When taking a break from making choices can actually help your teen make better ones


Getting a bit stuck when trying to make choices is nothing unusual and something I work on with teens quite a lot. Particularly this time of year, coming up to and during exam season, I have a lot of requests for conversations because students are struggling to make their final choices between colleges and courses and feel really stressed about it.

In those cases we talk through their ideas, look at how they might link with future goals and if anything specific might be required for their future plans or if there are any that might not actually suit them after all. But quite often that still leaves “too many” choices that are all equally good. This is very, very common, and if it is happening to your teen the best thing they could probably do… is nothing.

At least for a bit.

When the best thing to do is nothing at all

Now, this might sound like odd advice, particularly as I am usually such a fan of doing something, anything, to generate ideas. But there is a difference between feeling unsure at the start of researching because we haven’t actually looked at anything yet, and having explored and researched and being stuck on the “narrowed down” options.

Yes, if your teen is unsure and hasn’t really started to look at what local colleges offer or what apprenticeships may be available related to their interests, then starting to look at stuff is useful.

But if they have done the research and are stuck on the narrowed down options, maybe five college courses that they need to get down to three for example. Then it is time for a break! Particularly if they are going through exams!

My experience is that for so many of us we get a decision “blockages” when we have too many things going on. Often the pressure to make a choice comes more from ourselves because we want it done so we can stop thinking about it. But if there isn’t a hard deadline coming up very soon, then it’s better to leave it a little.

Encourage your teen to “park” the decision for a bit. Sometimes a few days are fine, like leaving the draft of the university personal statement for a day or two before working on it again. Sometimes it’s best to wait until something major is out of the way, e.g. GCSE exams.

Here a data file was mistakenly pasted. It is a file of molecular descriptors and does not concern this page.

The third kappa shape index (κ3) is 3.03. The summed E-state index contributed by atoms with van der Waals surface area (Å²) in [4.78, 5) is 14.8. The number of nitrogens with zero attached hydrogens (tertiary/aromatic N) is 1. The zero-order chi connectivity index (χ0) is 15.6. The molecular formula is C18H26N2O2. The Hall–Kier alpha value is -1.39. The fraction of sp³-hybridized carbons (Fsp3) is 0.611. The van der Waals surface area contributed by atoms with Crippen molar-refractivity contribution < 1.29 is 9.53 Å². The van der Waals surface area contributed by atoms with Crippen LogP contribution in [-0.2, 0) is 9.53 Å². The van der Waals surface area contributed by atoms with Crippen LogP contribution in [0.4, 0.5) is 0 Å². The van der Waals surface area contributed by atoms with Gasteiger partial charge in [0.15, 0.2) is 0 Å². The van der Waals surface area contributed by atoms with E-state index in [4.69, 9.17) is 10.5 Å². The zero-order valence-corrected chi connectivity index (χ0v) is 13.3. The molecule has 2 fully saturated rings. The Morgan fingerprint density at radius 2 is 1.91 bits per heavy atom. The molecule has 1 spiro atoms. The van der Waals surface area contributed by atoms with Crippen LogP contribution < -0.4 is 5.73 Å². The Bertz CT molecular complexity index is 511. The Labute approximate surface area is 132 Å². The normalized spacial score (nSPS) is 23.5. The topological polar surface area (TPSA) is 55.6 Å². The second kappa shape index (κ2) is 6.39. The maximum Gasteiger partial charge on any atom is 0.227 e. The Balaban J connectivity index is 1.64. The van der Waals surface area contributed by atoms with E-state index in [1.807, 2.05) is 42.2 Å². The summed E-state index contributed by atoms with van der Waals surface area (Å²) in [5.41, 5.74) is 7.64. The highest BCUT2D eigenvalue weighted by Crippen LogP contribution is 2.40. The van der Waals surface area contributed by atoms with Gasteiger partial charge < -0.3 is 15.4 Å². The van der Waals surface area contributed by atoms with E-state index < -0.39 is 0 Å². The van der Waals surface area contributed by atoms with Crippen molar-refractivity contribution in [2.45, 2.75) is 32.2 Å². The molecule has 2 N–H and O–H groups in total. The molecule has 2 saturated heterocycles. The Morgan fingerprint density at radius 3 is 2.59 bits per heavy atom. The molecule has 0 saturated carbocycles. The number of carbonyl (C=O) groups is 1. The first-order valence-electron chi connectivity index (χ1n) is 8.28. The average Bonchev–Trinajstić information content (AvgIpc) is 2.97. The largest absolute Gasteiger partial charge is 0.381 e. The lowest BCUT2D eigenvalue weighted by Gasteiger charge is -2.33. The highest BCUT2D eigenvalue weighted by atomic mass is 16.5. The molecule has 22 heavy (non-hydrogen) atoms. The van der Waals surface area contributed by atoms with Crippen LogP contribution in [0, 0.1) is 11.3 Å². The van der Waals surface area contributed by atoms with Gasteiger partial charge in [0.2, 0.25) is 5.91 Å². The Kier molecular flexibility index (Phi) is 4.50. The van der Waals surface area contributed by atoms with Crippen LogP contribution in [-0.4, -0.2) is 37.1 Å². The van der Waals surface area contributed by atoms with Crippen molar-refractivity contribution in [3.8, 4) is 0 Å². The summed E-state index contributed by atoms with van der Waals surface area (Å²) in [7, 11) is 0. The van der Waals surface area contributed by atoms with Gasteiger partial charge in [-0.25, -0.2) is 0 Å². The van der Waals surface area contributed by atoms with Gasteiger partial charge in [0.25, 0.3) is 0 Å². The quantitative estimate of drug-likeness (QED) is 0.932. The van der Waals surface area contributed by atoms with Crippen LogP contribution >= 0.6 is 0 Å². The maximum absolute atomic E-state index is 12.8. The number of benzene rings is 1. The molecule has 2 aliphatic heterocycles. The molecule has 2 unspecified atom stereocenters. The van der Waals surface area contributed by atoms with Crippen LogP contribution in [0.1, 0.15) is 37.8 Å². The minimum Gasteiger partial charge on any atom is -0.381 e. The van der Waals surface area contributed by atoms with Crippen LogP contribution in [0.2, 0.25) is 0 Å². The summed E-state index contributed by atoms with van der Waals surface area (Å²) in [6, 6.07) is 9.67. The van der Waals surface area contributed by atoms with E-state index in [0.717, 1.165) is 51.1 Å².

I see it every year. Once the exams are done and the pressure drops, something goes “click” and the decision becomes much easier. And at the very least they will have more capacity to go back over research etc.

There’s often more time than it might seem

Your teen might want to get that personal statement or application form done but can’t get over writer’s block. Or they are desperate to make that final choice on college courses. But if there’s no hard deadline it’s often better to take a step back and leave it for a little while.

So check with them when the deadlines actually are. For college, the final choices are normally not made until they get their GCSE results in August for example.

And if the personal statement isn’t due tomorrow, closing down their computer and doing something fun may actually be the best move they can make. It gives the mind some “breathing spaces” and often a fresh perspective.

So if your teen is stressing about their, personal statement, the final A-level choices, or which college to go to, give them a hug, tell them it’s perfectly normal and to park the problem for a little while, give their brain a break and then give it another go. Then take them out for ice cream or something! And if a break alone is not quite doing the trick and you think they could do with a bit of help to work through the options, have a look at the individual guidance sessions I offer. It could be just the thing to help them talk through all their ideas, discuss their concerns or questions, and get unstuck. You can find out more here https://www.cheerfulcareers.com/lets-work-together/

Hi, I’m Theresa!

I’m here to help you and your teen find their Cheerful Career!

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